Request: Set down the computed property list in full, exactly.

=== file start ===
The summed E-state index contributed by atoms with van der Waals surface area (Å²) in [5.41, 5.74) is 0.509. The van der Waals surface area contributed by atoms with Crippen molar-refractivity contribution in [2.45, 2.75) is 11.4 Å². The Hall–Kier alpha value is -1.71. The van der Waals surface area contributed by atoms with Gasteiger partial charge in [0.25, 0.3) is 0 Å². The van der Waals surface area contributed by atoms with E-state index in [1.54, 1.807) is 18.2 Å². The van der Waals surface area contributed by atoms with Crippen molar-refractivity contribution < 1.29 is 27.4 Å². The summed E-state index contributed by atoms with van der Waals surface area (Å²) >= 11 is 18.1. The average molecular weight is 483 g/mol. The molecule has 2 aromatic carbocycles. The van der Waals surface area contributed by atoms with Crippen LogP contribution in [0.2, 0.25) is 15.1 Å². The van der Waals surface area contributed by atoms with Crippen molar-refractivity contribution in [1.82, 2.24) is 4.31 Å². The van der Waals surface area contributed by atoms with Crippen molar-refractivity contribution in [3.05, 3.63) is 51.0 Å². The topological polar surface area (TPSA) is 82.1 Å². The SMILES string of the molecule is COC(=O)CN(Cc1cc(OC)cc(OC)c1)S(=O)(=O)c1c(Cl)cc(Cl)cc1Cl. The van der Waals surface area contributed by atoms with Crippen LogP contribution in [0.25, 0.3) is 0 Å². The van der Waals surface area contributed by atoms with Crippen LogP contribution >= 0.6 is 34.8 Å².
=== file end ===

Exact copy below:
The summed E-state index contributed by atoms with van der Waals surface area (Å²) in [5.41, 5.74) is 0.509. The van der Waals surface area contributed by atoms with Crippen molar-refractivity contribution in [2.45, 2.75) is 11.4 Å². The Hall–Kier alpha value is -1.71. The van der Waals surface area contributed by atoms with Gasteiger partial charge in [0.25, 0.3) is 0 Å². The van der Waals surface area contributed by atoms with E-state index in [1.54, 1.807) is 18.2 Å². The van der Waals surface area contributed by atoms with Crippen molar-refractivity contribution < 1.29 is 27.4 Å². The summed E-state index contributed by atoms with van der Waals surface area (Å²) >= 11 is 18.1. The average molecular weight is 483 g/mol. The molecule has 2 aromatic carbocycles. The van der Waals surface area contributed by atoms with Crippen LogP contribution in [0.2, 0.25) is 15.1 Å². The van der Waals surface area contributed by atoms with Crippen molar-refractivity contribution in [1.82, 2.24) is 4.31 Å². The van der Waals surface area contributed by atoms with Crippen molar-refractivity contribution in [3.05, 3.63) is 51.0 Å². The topological polar surface area (TPSA) is 82.1 Å². The SMILES string of the molecule is COC(=O)CN(Cc1cc(OC)cc(OC)c1)S(=O)(=O)c1c(Cl)cc(Cl)cc1Cl. The van der Waals surface area contributed by atoms with Crippen LogP contribution in [0.25, 0.3) is 0 Å². The van der Waals surface area contributed by atoms with Crippen LogP contribution >= 0.6 is 34.8 Å².